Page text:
Japanese Canadian Baseball League to celebrate 50th season

 Photo Credit: Japanese Canadian Baseball League

Photo Credit: Japanese Canadian Baseball League

By Andrew Hendriks

Canadian Baseball Network

Although baseball itself is often referred to as the American Pastime, the game's global appeal is rarely contested.

With roots that extend from the grassy knolls of Great Britain to the dusty pastures of Beachville, Ont. and then on through to the banks of Otsego Lake in Cooperstown, New York, the Grand Old Game is a historically well-travelled practice. 

A true example of this trend can be found on the sun-soaked diamonds of Greenwood Park in Toronto. There, members of an extensive 11-team men’s baseball league meet weekly throughout the summer in order to continue a long-standing tradition focused on both athletic and community engagement.

Formed in 1967, the Japanese Canadian Baseball League serves as one of the longest continually operating amateur circuits in Southwestern Ontario. Drawing players from neighboring communities such as Scarborough, Etobicoke and Mississauga, the JCBL is more than just a recreational league for those involved.

“What makes it special is the fact that there is this cultural binding element, “ explained Jesse Cranin, a second-year player and current infielder with the Beansprouts. “It brings together a bunch of guys with a lot of cultural undertones in terms of Japanese culture, language and tradition. It’s really a community of its own."

Like most weekend circuits across the country, the JCBL features a variety of experienced ball players and skill sets, but don’t let the weekend warrior element fool you, these guys know how to play.

“(The players) are good. We have a number of guys who have played in the Koshien either once or several times throughout their careers, “ explained Cranin. “It’s an extremely competitive calibre of play."

For those unfamiliar with the aforementioned showcase, the Koshien is a high school tournament held twice yearly in Nishinomiya, Japan.  Its games are played in an 80,000-seat stadium, televised nationwide and the players featured are said to achieve a sort of celebrity status both during and after the tournament.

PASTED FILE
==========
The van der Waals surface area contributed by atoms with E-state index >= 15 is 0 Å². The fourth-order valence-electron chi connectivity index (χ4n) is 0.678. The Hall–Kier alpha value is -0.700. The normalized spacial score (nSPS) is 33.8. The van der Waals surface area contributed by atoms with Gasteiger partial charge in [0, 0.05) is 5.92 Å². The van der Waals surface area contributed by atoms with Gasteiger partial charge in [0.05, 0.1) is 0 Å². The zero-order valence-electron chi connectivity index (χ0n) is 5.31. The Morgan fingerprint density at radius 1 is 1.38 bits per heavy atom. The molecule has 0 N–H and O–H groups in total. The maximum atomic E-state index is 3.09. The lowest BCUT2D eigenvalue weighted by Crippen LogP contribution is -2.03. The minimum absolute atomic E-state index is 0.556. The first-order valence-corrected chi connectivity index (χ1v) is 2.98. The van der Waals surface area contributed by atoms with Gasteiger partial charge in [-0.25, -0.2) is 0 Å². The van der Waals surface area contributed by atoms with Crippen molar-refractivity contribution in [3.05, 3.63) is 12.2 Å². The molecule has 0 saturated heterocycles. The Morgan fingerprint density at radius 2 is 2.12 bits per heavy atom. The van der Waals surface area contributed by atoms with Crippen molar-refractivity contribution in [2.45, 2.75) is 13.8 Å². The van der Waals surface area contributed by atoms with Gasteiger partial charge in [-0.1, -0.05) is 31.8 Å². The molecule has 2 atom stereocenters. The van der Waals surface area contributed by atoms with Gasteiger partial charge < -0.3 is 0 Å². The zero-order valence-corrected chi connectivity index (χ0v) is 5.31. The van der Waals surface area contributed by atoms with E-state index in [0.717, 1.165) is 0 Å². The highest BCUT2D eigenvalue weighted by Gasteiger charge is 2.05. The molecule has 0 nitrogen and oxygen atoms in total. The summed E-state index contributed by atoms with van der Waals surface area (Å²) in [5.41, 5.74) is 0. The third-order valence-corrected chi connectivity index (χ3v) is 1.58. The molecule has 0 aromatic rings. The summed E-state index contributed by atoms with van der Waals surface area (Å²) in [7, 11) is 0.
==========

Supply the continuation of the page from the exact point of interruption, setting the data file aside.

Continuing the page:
Drawing comparisons to the College World Series, Koshien alumni include some of Japan's most impressive exports such as Masahiro Tanaka, Daisuke Matsuzaka and Yu Darvish to name only a few.

“What’s cool is that we all have exposure to playing with these guys that were on track to become professionals,” said Cranin. “Koshien is the talk of the baseball world in Japan, so I’d say that’s special."

2017 marks the JCBL’s 50th season. To celebrate the occasion, members from the league have planned a number of events throughout the course of the summer. 

Those events include various pre-game ceremonies, an all-star team pilgrimage back to Japan and an end of season banquet with speeches from former professional ball players and some of the league's 4,000 alumni.

So the next time you find yourself just north of Leslieville on a Sunday afternoon, stop by Greenwood Park and watch as a community of Japanese athletes play the “American Pastime” in the heart of a Canadian city.

- Follow Andrew Hendriks on Twitter (@77hendriks)

Andrew Hendriks

Born in southern Ontario during the late 1980's, Hendriks had a front row seat to watch the Blue Jays reach the pinnacle in '92/'93 as a child, an experience that only bolstered this Canadian's love for the "American Game." Having played since before his memory allows access too, his passion for Baseball grew over years of emulating his heroes on the local sandlots, memorizing the backs of chewing gum scented cards and travelling across North America to experience as many aspects of the game as possible. In 2009, Hendriks began volunteering at the Canadian Baseball Hall of Fame as a Weekend Tour Guide. By 2010, he was hired on to help curate for the museum & Instruct the fundamentals of the game along side such legends as Tony Fernandez, Roberto Alomar and Jim Fanning during the Hall's annual Kids On Deck program. Following the 2011 season, Hendriks began blogging and co-hosting a weekly podcast for www.BackInBlue.ca, a Blue Jays themed website ran by fans, for fans. Looking to continue connecting with baseball fans across the country, Hendriks is excited to join such a strong team at the Canadian Baseball Network and looks forward to chipping in.